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North Korea began extracting plutonium in 2016, analysts say

Thermal imagery shows increased activity from a year ago, according to the analysis.

By Elizabeth Shim
North Korea began extracting plutonium in 2016, analysts say
A North Korean solider patrols the border near the North Korean city Sinuiju, across the Yalu River from Dandong, China. North Korea may have restarted work at its Yongbyon nuclear complex in early 2016. File Photo by Stephen Shaver/UPI | License Photo

SEOUL, Oct. 26 (UPI) -- North Korea may have begun extracting weapons-grade plutonium at its Yongbyon nuclear complex in early 2016.

Writing for 38 North, a Johns Hopkins University website dedicated to North Korea issues, analysts Andy Dinville and Joseph S. Bermudez, Jr., said comparisons of thermal imagery taken from January 2015 to August 2016 show an increase in "concentrated heat patterns" at Yongbyon's radiochemical laboratory.

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"These patterns reinforce reports based on satellite imagery that North Korea conducted a spent fuel reprocessing campaign earlier this year," the analysts stated in the article published Tuesday.

The radiochemical lab began to show a "more significant thermal pattern" in February 2016, indicative of "increased activity and very likely associated with a reprocessing campaign at this facility."

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But other areas of the site, including the 5 MWe Reactor, demonstrated "no significant deviations" from 2015, Dinville and Bermudez said.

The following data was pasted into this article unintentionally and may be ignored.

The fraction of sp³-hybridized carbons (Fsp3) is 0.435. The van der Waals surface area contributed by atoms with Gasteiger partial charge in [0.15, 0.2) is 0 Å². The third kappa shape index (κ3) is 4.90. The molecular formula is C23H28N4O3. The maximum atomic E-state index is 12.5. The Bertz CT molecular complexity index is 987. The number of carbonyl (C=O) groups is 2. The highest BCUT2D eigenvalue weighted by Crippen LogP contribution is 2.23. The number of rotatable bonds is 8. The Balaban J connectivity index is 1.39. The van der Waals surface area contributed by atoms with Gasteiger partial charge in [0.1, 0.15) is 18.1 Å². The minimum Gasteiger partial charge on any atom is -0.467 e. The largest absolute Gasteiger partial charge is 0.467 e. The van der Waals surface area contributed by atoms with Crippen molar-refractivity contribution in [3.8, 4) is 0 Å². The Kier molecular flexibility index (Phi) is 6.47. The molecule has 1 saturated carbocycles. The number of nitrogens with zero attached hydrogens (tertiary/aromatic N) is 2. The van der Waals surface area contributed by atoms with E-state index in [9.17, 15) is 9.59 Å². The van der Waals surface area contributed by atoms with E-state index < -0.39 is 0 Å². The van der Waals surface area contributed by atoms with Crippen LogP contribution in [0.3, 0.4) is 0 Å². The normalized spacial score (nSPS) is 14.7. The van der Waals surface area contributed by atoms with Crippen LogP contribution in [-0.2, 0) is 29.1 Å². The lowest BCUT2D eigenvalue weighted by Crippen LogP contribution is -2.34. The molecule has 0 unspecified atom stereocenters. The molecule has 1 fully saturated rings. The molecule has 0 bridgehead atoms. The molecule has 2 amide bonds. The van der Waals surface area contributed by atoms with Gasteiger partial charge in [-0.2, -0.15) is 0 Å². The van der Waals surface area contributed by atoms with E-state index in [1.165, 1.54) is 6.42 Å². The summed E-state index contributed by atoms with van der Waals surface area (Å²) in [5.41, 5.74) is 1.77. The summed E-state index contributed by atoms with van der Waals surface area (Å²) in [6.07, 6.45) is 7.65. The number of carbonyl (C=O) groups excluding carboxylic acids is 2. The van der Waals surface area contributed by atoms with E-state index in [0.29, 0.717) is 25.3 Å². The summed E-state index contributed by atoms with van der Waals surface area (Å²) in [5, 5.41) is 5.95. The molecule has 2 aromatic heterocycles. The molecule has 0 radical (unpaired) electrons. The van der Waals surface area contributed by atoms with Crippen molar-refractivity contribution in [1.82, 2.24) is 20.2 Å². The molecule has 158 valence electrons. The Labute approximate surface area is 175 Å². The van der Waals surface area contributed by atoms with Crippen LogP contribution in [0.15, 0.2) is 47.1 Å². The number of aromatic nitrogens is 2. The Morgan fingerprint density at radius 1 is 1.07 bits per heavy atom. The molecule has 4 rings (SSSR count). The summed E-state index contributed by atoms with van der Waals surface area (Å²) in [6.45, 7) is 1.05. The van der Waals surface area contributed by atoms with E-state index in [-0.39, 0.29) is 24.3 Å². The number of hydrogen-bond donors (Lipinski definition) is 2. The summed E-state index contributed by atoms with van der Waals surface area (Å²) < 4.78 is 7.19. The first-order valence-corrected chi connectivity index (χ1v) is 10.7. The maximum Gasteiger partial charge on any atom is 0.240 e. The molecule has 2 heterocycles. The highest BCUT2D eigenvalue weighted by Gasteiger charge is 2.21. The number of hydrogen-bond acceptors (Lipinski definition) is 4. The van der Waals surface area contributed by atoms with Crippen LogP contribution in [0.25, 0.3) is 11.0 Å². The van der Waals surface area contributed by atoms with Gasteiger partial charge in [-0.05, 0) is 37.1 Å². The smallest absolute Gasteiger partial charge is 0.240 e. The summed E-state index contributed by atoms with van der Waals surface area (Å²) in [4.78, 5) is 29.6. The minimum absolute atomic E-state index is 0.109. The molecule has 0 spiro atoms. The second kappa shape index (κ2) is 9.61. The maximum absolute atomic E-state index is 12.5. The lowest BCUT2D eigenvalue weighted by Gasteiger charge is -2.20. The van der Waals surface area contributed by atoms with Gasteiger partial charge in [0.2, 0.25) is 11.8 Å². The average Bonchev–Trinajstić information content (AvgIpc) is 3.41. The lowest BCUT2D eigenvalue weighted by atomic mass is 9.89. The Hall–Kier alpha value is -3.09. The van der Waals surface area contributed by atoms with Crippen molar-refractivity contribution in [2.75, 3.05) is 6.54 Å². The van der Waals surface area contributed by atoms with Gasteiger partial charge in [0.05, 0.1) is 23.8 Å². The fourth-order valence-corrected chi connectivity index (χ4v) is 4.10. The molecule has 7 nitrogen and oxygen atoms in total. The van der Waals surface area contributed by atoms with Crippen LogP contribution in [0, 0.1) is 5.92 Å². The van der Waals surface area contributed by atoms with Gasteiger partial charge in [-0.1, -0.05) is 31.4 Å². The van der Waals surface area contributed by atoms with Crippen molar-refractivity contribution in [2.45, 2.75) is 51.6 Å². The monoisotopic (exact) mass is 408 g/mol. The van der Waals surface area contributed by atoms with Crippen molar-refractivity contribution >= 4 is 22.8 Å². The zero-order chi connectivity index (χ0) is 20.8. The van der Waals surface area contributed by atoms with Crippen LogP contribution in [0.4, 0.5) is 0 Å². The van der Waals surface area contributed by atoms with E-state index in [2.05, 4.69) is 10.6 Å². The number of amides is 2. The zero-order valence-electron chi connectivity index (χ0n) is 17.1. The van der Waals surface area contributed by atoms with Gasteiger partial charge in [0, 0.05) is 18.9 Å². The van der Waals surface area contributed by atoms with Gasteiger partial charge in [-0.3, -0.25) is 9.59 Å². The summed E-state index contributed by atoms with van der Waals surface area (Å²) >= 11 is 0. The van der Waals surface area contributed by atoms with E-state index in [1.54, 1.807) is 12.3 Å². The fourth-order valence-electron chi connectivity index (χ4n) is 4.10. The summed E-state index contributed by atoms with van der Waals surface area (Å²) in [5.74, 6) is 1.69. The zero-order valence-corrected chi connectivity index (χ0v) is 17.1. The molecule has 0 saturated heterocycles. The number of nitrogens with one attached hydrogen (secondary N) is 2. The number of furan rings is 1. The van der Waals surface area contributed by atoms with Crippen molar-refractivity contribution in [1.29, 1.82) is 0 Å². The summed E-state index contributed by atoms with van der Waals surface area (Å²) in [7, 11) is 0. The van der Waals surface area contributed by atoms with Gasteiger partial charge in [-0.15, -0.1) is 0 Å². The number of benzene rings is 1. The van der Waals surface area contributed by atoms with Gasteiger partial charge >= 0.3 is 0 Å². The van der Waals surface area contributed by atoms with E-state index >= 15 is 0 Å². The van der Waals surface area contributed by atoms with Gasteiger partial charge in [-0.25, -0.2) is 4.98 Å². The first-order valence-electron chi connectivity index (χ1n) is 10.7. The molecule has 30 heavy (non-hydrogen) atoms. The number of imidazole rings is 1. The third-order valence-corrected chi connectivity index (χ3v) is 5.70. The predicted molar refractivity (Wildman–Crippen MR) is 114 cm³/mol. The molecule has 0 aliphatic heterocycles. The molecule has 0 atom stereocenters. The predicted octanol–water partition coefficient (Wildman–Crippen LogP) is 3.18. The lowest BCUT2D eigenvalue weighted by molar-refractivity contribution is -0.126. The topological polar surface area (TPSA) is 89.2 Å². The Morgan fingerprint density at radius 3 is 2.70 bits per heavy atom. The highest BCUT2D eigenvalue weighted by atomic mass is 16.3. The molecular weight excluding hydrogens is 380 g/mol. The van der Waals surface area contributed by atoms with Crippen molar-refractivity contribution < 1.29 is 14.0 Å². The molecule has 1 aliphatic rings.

Imagery from August 2016 indicates that reprocessing had "already probably finished."

The report was published on the same day U.S. Director of National Intelligence James Clapper said current policy to persuade North Korea to give up its nuclear weapons is "probably a lost cause," the BBC reported.

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Clapper, who was speaking at the Council on Foreign Relations, also said the Pyongyang regime is paranoid and see nuclear weapons as their "ticket to survival."

"The notion of giving up their nuclear capability, whatever it is, is a non-starter with them," Clapper said, while suggesting economic incentives may work to persuade Kim Jong Un.

This week, however, North Korea officials may have expressed interest in the possibility of revisiting the Sept. 19 Joint Statement on denuclearization after meeting with former U.S. negotiators.

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The two sides agreed to search for a compromise solution but details were not discussed.

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